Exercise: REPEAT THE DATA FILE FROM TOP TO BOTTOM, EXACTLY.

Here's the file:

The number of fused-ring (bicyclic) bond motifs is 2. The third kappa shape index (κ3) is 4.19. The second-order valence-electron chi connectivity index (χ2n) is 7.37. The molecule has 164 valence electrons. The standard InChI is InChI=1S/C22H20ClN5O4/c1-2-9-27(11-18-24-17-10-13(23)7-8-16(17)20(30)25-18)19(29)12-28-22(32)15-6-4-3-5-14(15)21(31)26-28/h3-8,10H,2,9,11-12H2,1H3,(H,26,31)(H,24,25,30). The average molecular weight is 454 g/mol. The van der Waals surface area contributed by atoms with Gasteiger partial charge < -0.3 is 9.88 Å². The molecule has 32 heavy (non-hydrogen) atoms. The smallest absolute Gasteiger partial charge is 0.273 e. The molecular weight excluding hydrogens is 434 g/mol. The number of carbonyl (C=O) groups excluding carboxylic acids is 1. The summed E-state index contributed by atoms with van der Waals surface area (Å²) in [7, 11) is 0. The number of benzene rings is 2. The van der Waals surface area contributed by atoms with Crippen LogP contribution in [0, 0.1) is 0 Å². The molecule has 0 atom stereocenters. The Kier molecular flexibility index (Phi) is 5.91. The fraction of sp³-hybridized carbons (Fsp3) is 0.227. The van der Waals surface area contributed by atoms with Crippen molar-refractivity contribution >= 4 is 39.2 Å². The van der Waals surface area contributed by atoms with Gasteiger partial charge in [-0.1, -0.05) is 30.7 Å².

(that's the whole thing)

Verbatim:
The number of fused-ring (bicyclic) bond motifs is 2. The third kappa shape index (κ3) is 4.19. The second-order valence-electron chi connectivity index (χ2n) is 7.37. The molecule has 164 valence electrons. The standard InChI is InChI=1S/C22H20ClN5O4/c1-2-9-27(11-18-24-17-10-13(23)7-8-16(17)20(30)25-18)19(29)12-28-22(32)15-6-4-3-5-14(15)21(31)26-28/h3-8,10H,2,9,11-12H2,1H3,(H,26,31)(H,24,25,30). The average molecular weight is 454 g/mol. The van der Waals surface area contributed by atoms with Gasteiger partial charge < -0.3 is 9.88 Å². The molecule has 32 heavy (non-hydrogen) atoms. The smallest absolute Gasteiger partial charge is 0.273 e. The molecular weight excluding hydrogens is 434 g/mol. The number of carbonyl (C=O) groups excluding carboxylic acids is 1. The summed E-state index contributed by atoms with van der Waals surface area (Å²) in [7, 11) is 0. The number of benzene rings is 2. The van der Waals surface area contributed by atoms with Crippen LogP contribution in [0, 0.1) is 0 Å². The molecule has 0 atom stereocenters. The Kier molecular flexibility index (Phi) is 5.91. The fraction of sp³-hybridized carbons (Fsp3) is 0.227. The van der Waals surface area contributed by atoms with Crippen molar-refractivity contribution >= 4 is 39.2 Å². The van der Waals surface area contributed by atoms with Gasteiger partial charge in [-0.1, -0.05) is 30.7 Å².